He certainly knows his stuff. It's a bit like when I talk to chilledchimp about any of her pet subjects, they both can quote chapter and verse, give references and generally make you aware of how many people have been thinking about the same thing. Being a mathematician, my approach has always been that the result counts more than who said it. I don't think I'd get very far in humanities, or at least, I'd have to train myself to remember these things.
The talk was about many things. One of the core ideas was about the difference between progressive and traditional political thought, sometimes called left and right, which either aim at a Utopia in the future or hark back to one from the past.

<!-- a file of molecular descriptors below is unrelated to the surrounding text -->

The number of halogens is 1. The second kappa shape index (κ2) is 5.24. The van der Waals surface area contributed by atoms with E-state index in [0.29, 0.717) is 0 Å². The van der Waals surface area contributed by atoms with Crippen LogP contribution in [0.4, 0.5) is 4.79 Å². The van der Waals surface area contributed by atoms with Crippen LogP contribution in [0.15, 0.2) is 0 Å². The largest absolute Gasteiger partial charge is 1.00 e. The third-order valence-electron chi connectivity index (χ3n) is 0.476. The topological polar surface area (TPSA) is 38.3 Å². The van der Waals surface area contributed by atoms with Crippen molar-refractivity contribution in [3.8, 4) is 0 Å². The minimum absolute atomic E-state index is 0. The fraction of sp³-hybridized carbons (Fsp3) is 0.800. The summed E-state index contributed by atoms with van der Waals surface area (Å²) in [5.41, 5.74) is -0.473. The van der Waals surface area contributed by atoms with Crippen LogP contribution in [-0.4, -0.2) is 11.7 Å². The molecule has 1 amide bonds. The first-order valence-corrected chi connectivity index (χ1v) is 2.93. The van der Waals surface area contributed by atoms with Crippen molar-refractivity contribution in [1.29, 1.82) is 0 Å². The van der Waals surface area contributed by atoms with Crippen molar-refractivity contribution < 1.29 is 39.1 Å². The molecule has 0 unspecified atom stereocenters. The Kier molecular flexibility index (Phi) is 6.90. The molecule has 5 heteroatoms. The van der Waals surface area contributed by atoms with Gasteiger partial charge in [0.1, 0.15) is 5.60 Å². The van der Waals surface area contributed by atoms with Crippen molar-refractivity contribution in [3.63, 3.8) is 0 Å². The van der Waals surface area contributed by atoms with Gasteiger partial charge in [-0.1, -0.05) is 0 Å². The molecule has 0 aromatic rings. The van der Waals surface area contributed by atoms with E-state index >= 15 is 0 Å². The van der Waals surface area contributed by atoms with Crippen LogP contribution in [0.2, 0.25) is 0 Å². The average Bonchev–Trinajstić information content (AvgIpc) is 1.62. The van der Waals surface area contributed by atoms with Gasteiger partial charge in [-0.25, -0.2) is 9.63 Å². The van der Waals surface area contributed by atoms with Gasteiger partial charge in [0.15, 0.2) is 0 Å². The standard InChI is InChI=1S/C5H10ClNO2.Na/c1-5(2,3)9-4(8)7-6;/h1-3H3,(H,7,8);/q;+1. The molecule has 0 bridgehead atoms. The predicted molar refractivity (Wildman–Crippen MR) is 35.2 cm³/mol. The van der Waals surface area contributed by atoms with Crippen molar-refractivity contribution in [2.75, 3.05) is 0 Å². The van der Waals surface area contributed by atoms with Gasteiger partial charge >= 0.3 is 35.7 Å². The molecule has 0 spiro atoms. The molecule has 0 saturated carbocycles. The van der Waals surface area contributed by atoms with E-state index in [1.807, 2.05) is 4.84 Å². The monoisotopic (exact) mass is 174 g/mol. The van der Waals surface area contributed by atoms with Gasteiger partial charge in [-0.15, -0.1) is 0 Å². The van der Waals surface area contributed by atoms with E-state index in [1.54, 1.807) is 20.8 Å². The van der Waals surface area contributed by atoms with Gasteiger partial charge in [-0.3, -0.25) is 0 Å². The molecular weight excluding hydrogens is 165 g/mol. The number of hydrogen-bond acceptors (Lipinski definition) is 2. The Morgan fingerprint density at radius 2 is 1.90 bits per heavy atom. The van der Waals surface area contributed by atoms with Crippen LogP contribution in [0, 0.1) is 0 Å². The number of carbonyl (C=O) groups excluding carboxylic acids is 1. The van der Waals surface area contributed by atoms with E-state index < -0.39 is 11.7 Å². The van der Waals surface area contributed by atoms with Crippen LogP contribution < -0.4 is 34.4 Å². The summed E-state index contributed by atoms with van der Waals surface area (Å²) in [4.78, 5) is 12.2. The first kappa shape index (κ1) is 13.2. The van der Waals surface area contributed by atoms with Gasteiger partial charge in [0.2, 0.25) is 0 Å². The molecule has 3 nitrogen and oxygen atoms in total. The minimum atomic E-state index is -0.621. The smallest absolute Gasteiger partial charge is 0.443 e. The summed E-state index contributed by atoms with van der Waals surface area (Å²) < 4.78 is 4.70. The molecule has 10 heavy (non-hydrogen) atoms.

Magicians have been claimed for both sides. Magic is about imposing your will, politics too. The practice might be different but the desired result is often the same.
The Golden Age that bother pro- and re-gressives aim at is all about a narrowing down of the options, the possibilities, until everyone submits to the same will - preferably the magicians/politicians ("I only want to hear helpful things", TB). It's no wonder that utopia is always fleeting, or that I prefer the liberating of possibilities that is an-archy.
chilledchimp raised the interesting point about occult knowledge that as soon as you tell anyone it's not occult any more. The Christians had the dilemma as to whether to provide the bible to the people. They chose not to but printing forced their hand. The Internet is a similar breaker of traditions, giving knowledge to everyone. Of course, the problem now is that it's hard to tell the useful from the dross. And the structure is not protestant, that of direct communion with knowledge. Knowledge is obtained through intercession with the saints of savoir, the opinion makers, the media, the interested parties, the lobbyists.